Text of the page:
# C++ Help

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Crusable77    594

Hello, I am making a game in C++ and SDL and I am having some iterator/vector trouble(I think). I am loading all my images into a vector of Sprites, which I made so I could associate a std::string with SDL_Surface*. However When I try to get the image I get This error:


Error 1 error C2678: binary '==' : no operator found which takes a left-hand operand of type 'Sprite' (or there is no acceptable conversion)


Here is the code:


SDL_Surface* MediaRepository::GetSurface(std::string SurfaceName){

mIter = find(mImages.begin(), mImages.end(), SurfaceName);

if(mIter != mImages.end()){

return mIter->GetSurface();
}

return NULL;
}


mImages is the vector of Sprites and GetSurface returns a SDL_Surface*. Thank you in advance for any help.

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BitMaster    8651
std::find returns the first iterator it for which *it == SurfaceName is true. Unless your Sprite class has an operator == which takes an std::string as a second argument, that cannot work. I would not advise adding such an operator by the way.

Either use std::find_if with an appropriate functor/lambda expression or use an std::map<std::string, Sprite>.

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Serapth    6671

std::find returns the first iterator it for which *it == SurfaceName is true. Unless your Sprite class has an operator == which takes an std::string as a second argument, that cannot work. I would not advise adding such an operator by the way.

Either use std::find_if with an appropriate functor/lambda expression or use an std::map<std::string, Sprite>.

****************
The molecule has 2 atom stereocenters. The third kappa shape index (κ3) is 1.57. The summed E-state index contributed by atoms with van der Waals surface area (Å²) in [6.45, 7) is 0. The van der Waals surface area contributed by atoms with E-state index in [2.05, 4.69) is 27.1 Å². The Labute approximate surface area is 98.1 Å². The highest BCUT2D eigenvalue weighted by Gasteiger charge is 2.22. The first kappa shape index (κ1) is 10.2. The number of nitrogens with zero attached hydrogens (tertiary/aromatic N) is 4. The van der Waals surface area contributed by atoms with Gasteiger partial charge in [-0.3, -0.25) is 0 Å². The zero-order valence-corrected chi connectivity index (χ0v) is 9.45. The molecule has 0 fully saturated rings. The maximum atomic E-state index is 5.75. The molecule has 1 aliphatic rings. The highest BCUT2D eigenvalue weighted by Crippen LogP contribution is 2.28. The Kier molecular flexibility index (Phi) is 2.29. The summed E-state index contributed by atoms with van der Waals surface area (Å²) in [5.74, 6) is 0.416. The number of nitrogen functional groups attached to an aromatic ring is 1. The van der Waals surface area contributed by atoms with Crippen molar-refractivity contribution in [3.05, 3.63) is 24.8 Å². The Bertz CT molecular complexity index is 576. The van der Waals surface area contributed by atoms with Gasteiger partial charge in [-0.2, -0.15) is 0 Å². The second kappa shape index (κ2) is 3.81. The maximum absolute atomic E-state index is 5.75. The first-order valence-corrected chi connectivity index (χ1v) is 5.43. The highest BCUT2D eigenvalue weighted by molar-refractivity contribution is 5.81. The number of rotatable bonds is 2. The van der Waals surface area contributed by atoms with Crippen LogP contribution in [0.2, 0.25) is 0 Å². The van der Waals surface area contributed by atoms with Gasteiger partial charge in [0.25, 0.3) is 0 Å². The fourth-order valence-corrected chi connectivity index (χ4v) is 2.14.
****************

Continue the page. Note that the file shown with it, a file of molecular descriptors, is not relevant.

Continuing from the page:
I would squarely suggest doing the latter.  If you are indexing a datatype by string... thats a map.

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To be clear, you should use the map INSTEAD of the vector.

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Wrathnut    466

For my C++/SDL 2d game I am doing the same sort of thing where I have a manager that keeps a vector list of gracphics objects and can render them according to an ID or a string name. For you to compare string values you have to do a

.compare(value)==0

I store an name, ID and an image type in my graphics object. The ID or name are referencing the owner of the image. The type refers to a standard image type. This can easily be associated with an animation list so that current images from a running animation can be pulled from the library.

Here is one of my routines for rendering images

void gFXManager::renderImage(SDL_Surface *screen, string name, int type, int x, int y){

for(int i=0; i < this->gFXList.size(); i++){
if(this->gFXList[i]->getName().compare(name)==0 && this->gFXList[i]->getType()==type){
//Render the image to the surface
this->gFXList[i]->drawImage(screen, x, y);
break;
}
}
}


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Serapth    6671

For my C++/SDL 2d game I am doing the same sort of thing where I have a manager that keeps a vector list of gracphics objects and can render them according to an ID or a string name. For you to compare string values you have to do a

.compare(value)==0

I store an name, ID and an image type in my graphics object. The ID or name are referencing the owner of the image. The type refers to a standard image type. This can easily be associated with an animation list so that current images from a running animation can be pulled from the library.

Here is one of my routines for rendering images

void gFXManager::renderImage(SDL_Surface *screen, string name, int type, int x, int y){

for(int i=0; i < this->gFXList.size(); i++){
if(this->gFXList[i]->getName().compare(name)==0 && this->gFXList[i]->getType()==type){
//Render the image to the surface
this->gFXList[i]->drawImage(screen, x, y);
break;
}
}
}


This code should almost certainly use a map in place of a vector, especially if you have a lot of items.  There are two reasons for this, first the vector will simplify your code and as a result make it less error prone and easier to maintain.  You would eliminate the loop completely.  Second, as complexity grows the search will certainly be faster on a map than a raw iteration over elements.